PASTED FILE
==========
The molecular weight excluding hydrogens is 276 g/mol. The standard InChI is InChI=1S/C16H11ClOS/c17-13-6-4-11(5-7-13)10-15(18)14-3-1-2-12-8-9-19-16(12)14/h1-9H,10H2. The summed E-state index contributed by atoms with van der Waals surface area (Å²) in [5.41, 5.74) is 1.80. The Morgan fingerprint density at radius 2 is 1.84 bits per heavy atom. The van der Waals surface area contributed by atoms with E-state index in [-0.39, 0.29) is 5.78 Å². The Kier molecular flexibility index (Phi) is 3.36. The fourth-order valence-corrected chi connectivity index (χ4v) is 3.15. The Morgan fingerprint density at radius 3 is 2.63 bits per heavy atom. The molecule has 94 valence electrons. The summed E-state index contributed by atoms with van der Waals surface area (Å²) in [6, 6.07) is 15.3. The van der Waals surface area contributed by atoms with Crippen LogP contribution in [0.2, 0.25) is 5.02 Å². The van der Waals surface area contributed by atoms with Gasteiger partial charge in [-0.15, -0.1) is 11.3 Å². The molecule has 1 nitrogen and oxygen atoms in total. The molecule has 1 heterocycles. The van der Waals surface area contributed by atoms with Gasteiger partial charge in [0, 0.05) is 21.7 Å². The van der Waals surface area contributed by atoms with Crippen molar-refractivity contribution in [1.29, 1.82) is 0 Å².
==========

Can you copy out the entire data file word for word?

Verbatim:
The molecular weight excluding hydrogens is 276 g/mol. The standard InChI is InChI=1S/C16H11ClOS/c17-13-6-4-11(5-7-13)10-15(18)14-3-1-2-12-8-9-19-16(12)14/h1-9H,10H2. The summed E-state index contributed by atoms with van der Waals surface area (Å²) in [5.41, 5.74) is 1.80. The Morgan fingerprint density at radius 2 is 1.84 bits per heavy atom. The van der Waals surface area contributed by atoms with E-state index in [-0.39, 0.29) is 5.78 Å². The Kier molecular flexibility index (Phi) is 3.36. The fourth-order valence-corrected chi connectivity index (χ4v) is 3.15. The Morgan fingerprint density at radius 3 is 2.63 bits per heavy atom. The molecule has 94 valence electrons. The summed E-state index contributed by atoms with van der Waals surface area (Å²) in [6, 6.07) is 15.3. The van der Waals surface area contributed by atoms with Crippen LogP contribution in [0.2, 0.25) is 5.02 Å². The van der Waals surface area contributed by atoms with Gasteiger partial charge in [-0.15, -0.1) is 11.3 Å². The molecule has 1 nitrogen and oxygen atoms in total. The molecule has 1 heterocycles. The van der Waals surface area contributed by atoms with Gasteiger partial charge in [0, 0.05) is 21.7 Å². The van der Waals surface area contributed by atoms with Crippen molar-refractivity contribution in [1.29, 1.82) is 0 Å².